Funniest misreading of Thoukydides's Peloponnesian War ever: Dan Simmons (2006): You’ve understood nothing I’ve said. Nothing. Athens failed in Syracuse – and doomed their democracy – not because they fought in the wrong place and at the wrong time, but because they weren’t ruthless enough. They had grown soft since their slaughter of every combat-age man and boy on the island of Melos, the enslavement of every woman and girl there. The democratic Athenians, in regards to Syracuse, thought that once engaged they could win without absolute commitment to winning, claim victory without being as ruthless and merciless as their Spartan and Syracusan enemies. The Athenians, once defeat loomed, turned against their own generals and political leaders – and their official soothsayers. If General Nicias or Demosthenes had survived their captivity and returned home, the people who sent them off with parades and strewn flower petals in their path would have ripped them limb from limb. They blamed their own leaders like a sun-maddened dog ripping and chewing at its own belly."
Ta-Nehisi Coates: Fear of a Black Middle Class: "I went on a Twitter rant yesterday because I'd finished Isabel Wilkerson's phenomenal The Warmth Of Other Suns… a narrative history of the Great Migration through the eyes of actual migrants…. America's response to the Great Migration was to enact a one-sided social contract…. The black migrants did play by the rules, but they did not enjoy the right to compete. Black people have been repeatedly been victimized by the half-assed social contract. It goes back, at least, to Reconstruction. The half-assed social contract continues to this very day with policies under the present administration, like the bail-out of banks that left the homeowners whom the banks conned underwater. The results of the housing crisis for black people have been devastating. The response is to hector these people about playing video games and watching too much television. Or to tell them they've have 'an achievement gap'. It is sickening, dishonest, and morally repugnant…. Efforts to aid The People are engineered in such a way wherein they help black people a lot less. It is utterly painful to read about the New Deal being left in the hands of Southern governments which were hostile to black people, and then to today see a significant chunk of health care, again, left in the hands of Southern governments which are hostile to black people. At this point, such efforts no longer require open bigotry. They are simply built into the system. 'That the Negro American has survived at all, is extraordinary.' That is from the Moynihan report, which neo-liberals are fond of touting, while ignoring the report's lengthy policy recommendations."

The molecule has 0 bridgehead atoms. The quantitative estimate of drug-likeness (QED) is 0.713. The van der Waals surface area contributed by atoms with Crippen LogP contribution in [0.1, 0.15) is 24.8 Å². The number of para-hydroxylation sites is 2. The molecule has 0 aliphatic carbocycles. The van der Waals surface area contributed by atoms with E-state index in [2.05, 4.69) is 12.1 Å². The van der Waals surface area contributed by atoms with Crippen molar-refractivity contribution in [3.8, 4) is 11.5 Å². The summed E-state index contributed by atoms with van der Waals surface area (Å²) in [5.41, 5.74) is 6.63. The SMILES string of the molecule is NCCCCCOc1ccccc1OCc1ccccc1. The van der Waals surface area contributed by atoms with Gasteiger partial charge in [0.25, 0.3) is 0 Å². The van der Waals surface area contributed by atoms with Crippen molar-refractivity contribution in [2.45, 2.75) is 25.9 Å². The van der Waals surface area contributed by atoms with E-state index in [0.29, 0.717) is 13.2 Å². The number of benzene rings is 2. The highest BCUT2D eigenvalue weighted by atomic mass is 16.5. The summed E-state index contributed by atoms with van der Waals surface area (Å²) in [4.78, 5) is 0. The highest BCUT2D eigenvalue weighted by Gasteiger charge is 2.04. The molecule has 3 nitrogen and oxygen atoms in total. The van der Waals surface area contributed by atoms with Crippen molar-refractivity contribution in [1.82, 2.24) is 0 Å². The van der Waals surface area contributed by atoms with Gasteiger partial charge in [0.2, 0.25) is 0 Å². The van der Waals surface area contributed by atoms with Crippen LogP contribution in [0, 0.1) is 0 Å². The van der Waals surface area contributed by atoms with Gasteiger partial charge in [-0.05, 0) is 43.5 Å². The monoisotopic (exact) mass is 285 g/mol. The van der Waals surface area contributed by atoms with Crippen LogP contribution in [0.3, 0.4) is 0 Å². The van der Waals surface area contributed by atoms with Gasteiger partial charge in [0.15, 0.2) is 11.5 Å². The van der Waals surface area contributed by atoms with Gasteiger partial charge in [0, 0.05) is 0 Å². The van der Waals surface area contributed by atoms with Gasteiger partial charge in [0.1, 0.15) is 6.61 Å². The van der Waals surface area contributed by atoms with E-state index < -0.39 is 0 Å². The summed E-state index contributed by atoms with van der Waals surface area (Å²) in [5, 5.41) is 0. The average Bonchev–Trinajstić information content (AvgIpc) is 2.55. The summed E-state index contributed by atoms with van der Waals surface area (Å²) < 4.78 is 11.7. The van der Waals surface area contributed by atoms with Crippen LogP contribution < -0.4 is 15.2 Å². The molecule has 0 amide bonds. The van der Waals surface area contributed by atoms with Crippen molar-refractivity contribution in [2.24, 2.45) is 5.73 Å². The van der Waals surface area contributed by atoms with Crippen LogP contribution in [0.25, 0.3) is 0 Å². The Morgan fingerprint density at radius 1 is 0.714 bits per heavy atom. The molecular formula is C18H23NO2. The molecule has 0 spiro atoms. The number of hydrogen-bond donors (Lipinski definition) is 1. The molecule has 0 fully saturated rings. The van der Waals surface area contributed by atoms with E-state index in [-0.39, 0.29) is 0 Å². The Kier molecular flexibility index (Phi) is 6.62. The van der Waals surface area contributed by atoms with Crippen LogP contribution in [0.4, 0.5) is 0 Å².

Peter Orszag: Healthcare is America’s real problem: "Healthcare costs are the core long-term fiscal challenge facing the US – and yet also the best hope for cushioning workers from globalisation. This is why the recent deceleration of these costs is so encouraging – and why we should double down on them. Given the fragmented medical system in the US and its financial incentives for more – rather than better – care, health costs dominate the long-term fiscal picture. Official projections show federal health expenditure rising between now and 2050 from 5.5 per cent of gross domestic product to more than 12 per cent. Social Security spending, by comparison, is predicted to rise in the same period from 5 per cent of GDP to 6 per cent. It is not hard to work out what is driving our long-term fiscal gap. President Barack Obama is right. We do not have a spending problem – we have a healthcare problem."